Another element of the Commonwealth army consisted of various private armies fielded by the most powerful magnates. In time of peace these consisted of usually small regiments of a few hundred men, but at their extreme they could number up to 10,000, including cavalry and artillery.[26][27] In some instances the magnate contribution could surpass that of the main Commonwealth army on the frontlines, although often the magnates preferred to save their troops, as they were not compensated for the state for their contributions.[27] The troops were paid for and equipped by the richest of the noble families, such as the Opaliński, Lubomirski, Potocki, Ossoliński, Zamoyski, Koniecpolski, Sieniawski, Żółkiewski, Sapieha, Chodkiewicz, Pac and Radziwiłł families. This was one of the reasons why the magnates played a major role in Polish politics, and on occasion, allowed them to engage in bloody civil wars (such as the Lithuanian Civil War in 1700) amongst themselves.[26][27]

Similarly, occasional forces of town guard and militia were fielded by some cities. The most impressive town guard and accompanying fortifications belonged to the port of Gdańsk (Danzig), which in 1646 boasted 12 infantry companies of 6,000 men total.[28] There was also a small royal guard regiment, paid for directly by the king.[20] In peace time, the royal guard numbered around 1,200, but would often be expanded during time of war. The royal force included a hussar banner, reiter cavalry element, and an infantry unit, based upon the "foreign" model.[29] Finally, there were also some irregular militia or mercenary troops which received no official pay but operated with the permission of the government and were allowed to retain their loot; most notable of these were the Lisowczycy mercenary group which operated in the first half of the 17th century.[30]

Both the state and the magnates supported the construction and renovations of several fortifications (such as the Kamianets-Podilskyi Castle).[20][26]

Polish Army of the Kościuszko Uprising, 1794
Polish cavalry 
Polish cavalry 
Polish artillery 
Polish infantry 
Polish army's officers, camp, with cavalry and infantry in the background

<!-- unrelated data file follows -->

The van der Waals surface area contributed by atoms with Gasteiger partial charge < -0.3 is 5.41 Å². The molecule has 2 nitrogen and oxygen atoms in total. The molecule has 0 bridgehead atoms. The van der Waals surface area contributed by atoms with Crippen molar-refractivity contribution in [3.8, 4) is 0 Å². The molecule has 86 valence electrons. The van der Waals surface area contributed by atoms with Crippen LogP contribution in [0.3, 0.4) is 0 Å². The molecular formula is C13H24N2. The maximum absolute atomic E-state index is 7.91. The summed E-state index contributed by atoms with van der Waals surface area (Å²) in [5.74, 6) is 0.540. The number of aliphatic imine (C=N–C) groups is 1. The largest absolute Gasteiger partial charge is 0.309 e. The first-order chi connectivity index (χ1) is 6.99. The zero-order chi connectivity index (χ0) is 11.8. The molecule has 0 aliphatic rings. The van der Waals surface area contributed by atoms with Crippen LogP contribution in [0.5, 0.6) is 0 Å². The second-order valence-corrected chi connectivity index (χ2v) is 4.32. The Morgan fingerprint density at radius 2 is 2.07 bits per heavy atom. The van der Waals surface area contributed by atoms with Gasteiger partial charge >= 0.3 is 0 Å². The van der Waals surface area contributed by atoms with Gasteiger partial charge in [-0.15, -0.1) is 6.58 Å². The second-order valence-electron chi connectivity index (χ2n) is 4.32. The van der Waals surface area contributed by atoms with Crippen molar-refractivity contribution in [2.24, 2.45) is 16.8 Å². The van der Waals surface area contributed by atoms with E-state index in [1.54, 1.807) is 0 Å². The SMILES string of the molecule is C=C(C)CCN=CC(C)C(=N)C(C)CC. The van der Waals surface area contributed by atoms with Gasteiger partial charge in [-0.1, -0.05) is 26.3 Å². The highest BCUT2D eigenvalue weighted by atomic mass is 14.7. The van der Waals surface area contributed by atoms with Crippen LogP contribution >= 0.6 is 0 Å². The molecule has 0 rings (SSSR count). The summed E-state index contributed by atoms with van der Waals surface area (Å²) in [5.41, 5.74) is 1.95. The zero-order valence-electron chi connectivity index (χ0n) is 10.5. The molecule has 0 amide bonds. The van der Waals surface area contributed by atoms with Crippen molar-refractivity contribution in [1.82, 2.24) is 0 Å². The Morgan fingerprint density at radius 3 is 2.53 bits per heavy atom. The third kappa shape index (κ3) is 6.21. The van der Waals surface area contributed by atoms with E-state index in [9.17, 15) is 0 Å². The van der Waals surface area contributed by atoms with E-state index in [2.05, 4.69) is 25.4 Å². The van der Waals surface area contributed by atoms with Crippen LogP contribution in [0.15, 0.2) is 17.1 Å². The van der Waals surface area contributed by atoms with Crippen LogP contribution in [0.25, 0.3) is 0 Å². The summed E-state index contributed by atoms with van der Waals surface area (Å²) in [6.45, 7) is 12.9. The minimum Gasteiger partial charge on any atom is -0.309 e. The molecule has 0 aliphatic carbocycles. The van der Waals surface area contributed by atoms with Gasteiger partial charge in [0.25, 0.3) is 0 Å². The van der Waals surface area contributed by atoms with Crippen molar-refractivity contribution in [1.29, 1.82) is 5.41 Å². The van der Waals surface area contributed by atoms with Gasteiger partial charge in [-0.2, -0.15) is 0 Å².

Command structure[edit]

The army of the Commonwealth was commanded by king, under who served four hetmans: two Grand Hetmans (the Grand Crown Hetman and Grand Lithuanian Hetman) and two Field Hetmans (the Field Crown Hetman and Field Lithuanian Hetman).[5][13] The office of a hetman appeared in the late 15th century as a consequence of the introduction of the wojsko zaciężne, and a need for a more professional army commanders than the king could usually provide. By the 1530s the hetman system has evolved into that of regular offices that would exist both in Poland and Lithuania for the next three centuries. From 1581 it became officially a lifelong appointment.[5] Hetmans had the right to summary justice in the field. Grand Crown Hetman had the right to maintain his representatives in the Ottoman Empire, which allowed him to influence Poland–Ottoman relations and also laid groundwork for the first Polish intelligence services.[5] Hetman deputy was known as regimentarz and could replace a hetman on a temporary basis.[5]

Navy[edit]

The Commonwealth Navy was small and played a relatively minor role in the history of the Commonwealth. Despite having access to the Baltic Sea, neither Poland nor Lithuania had any significant navy throughout their histories. In the 16th century, as Poland and Lithuania became involved in conflicts in Livonia, Polish king Zygmunt August supported the operations of privateers, but that met with opposition of the Poland's primary port, Gdańsk (Danzig), which saw them as a threat to its trade operations Baltic grain trade. This led to the development of a privateer port in Puck. At the turn of the century, Poland became ruled by the House of Vasa, and was involved in a series of wars with Sweden (see also dominium maris baltici). Vasa kings attempted to create a proper fleet, and Władysław IV Waza built a dedicated port for the royal navy (Władysławowo), but their attempts met with repeated failures, due to lack of funds in the royal treasury (seeing little need for the fleet, Polish nobility refused to raise taxes for its construction, and Gdańsk continued its opposition to the idea of a royal fleet). Although Władysław bought 12 ships, they were sold between 1641 and 1643, marking the end of the Commonwealth Navy.[23]